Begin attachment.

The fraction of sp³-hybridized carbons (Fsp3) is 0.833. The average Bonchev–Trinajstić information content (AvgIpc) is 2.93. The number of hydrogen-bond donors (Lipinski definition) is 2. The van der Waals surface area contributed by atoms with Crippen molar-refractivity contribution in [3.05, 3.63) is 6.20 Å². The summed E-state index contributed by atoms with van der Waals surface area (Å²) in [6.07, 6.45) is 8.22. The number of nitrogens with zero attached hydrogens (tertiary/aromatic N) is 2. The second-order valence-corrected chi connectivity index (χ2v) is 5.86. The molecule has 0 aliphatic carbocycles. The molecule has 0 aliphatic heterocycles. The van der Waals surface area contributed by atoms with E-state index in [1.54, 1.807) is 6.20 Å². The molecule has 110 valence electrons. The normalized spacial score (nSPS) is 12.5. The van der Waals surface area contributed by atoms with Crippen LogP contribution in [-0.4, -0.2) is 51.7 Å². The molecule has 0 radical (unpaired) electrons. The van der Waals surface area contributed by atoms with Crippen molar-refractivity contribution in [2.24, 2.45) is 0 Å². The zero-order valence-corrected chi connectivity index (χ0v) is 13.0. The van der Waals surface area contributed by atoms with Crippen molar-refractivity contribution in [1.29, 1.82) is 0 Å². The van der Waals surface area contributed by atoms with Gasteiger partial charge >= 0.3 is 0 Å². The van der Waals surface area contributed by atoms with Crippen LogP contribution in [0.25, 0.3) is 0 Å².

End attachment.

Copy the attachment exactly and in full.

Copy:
The fraction of sp³-hybridized carbons (Fsp3) is 0.833. The average Bonchev–Trinajstić information content (AvgIpc) is 2.93. The number of hydrogen-bond donors (Lipinski definition) is 2. The van der Waals surface area contributed by atoms with Crippen molar-refractivity contribution in [3.05, 3.63) is 6.20 Å². The summed E-state index contributed by atoms with van der Waals surface area (Å²) in [6.07, 6.45) is 8.22. The number of nitrogens with zero attached hydrogens (tertiary/aromatic N) is 2. The second-order valence-corrected chi connectivity index (χ2v) is 5.86. The molecule has 0 aliphatic carbocycles. The molecule has 0 aliphatic heterocycles. The van der Waals surface area contributed by atoms with E-state index in [1.54, 1.807) is 6.20 Å². The molecule has 110 valence electrons. The normalized spacial score (nSPS) is 12.5. The van der Waals surface area contributed by atoms with Crippen LogP contribution in [-0.4, -0.2) is 51.7 Å². The molecule has 0 radical (unpaired) electrons. The van der Waals surface area contributed by atoms with Crippen molar-refractivity contribution in [2.24, 2.45) is 0 Å². The zero-order valence-corrected chi connectivity index (χ0v) is 13.0. The van der Waals surface area contributed by atoms with Crippen molar-refractivity contribution in [1.29, 1.82) is 0 Å². The van der Waals surface area contributed by atoms with Gasteiger partial charge >= 0.3 is 0 Å². The van der Waals surface area contributed by atoms with Crippen LogP contribution in [0.25, 0.3) is 0 Å².